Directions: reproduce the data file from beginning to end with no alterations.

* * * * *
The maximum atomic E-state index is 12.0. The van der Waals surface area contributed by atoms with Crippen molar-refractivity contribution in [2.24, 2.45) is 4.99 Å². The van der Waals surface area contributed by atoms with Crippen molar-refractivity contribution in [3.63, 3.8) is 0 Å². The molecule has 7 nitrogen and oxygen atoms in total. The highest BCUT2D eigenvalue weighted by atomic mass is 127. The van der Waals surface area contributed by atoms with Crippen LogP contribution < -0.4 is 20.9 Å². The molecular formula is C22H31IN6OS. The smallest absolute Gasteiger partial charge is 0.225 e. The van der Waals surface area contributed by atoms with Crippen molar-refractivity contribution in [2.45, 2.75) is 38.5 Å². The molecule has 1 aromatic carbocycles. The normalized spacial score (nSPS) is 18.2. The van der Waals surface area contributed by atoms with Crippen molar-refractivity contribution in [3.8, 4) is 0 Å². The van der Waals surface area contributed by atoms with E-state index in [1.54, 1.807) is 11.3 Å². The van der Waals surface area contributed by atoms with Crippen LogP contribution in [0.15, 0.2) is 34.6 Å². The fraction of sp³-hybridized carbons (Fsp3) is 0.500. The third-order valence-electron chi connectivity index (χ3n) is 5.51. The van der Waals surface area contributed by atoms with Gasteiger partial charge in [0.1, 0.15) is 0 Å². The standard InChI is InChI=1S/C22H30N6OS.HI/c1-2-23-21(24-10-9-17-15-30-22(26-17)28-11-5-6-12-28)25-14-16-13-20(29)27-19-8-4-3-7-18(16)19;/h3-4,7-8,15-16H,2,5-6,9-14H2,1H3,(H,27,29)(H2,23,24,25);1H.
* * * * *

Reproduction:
The maximum atomic E-state index is 12.0. The van der Waals surface area contributed by atoms with Crippen molar-refractivity contribution in [2.24, 2.45) is 4.99 Å². The van der Waals surface area contributed by atoms with Crippen molar-refractivity contribution in [3.63, 3.8) is 0 Å². The molecule has 7 nitrogen and oxygen atoms in total. The highest BCUT2D eigenvalue weighted by atomic mass is 127. The van der Waals surface area contributed by atoms with Crippen LogP contribution < -0.4 is 20.9 Å². The molecular formula is C22H31IN6OS. The smallest absolute Gasteiger partial charge is 0.225 e. The van der Waals surface area contributed by atoms with Crippen molar-refractivity contribution in [2.45, 2.75) is 38.5 Å². The molecule has 1 aromatic carbocycles. The normalized spacial score (nSPS) is 18.2. The van der Waals surface area contributed by atoms with Crippen molar-refractivity contribution in [3.8, 4) is 0 Å². The van der Waals surface area contributed by atoms with E-state index in [1.54, 1.807) is 11.3 Å². The van der Waals surface area contributed by atoms with Crippen LogP contribution in [0.15, 0.2) is 34.6 Å². The fraction of sp³-hybridized carbons (Fsp3) is 0.500. The third-order valence-electron chi connectivity index (χ3n) is 5.51. The van der Waals surface area contributed by atoms with Gasteiger partial charge in [0.1, 0.15) is 0 Å². The standard InChI is InChI=1S/C22H30N6OS.HI/c1-2-23-21(24-10-9-17-15-30-22(26-17)28-11-5-6-12-28)25-14-16-13-20(29)27-19-8-4-3-7-18(16)19;/h3-4,7-8,15-16H,2,5-6,9-14H2,1H3,(H,27,29)(H2,23,24,25);1H.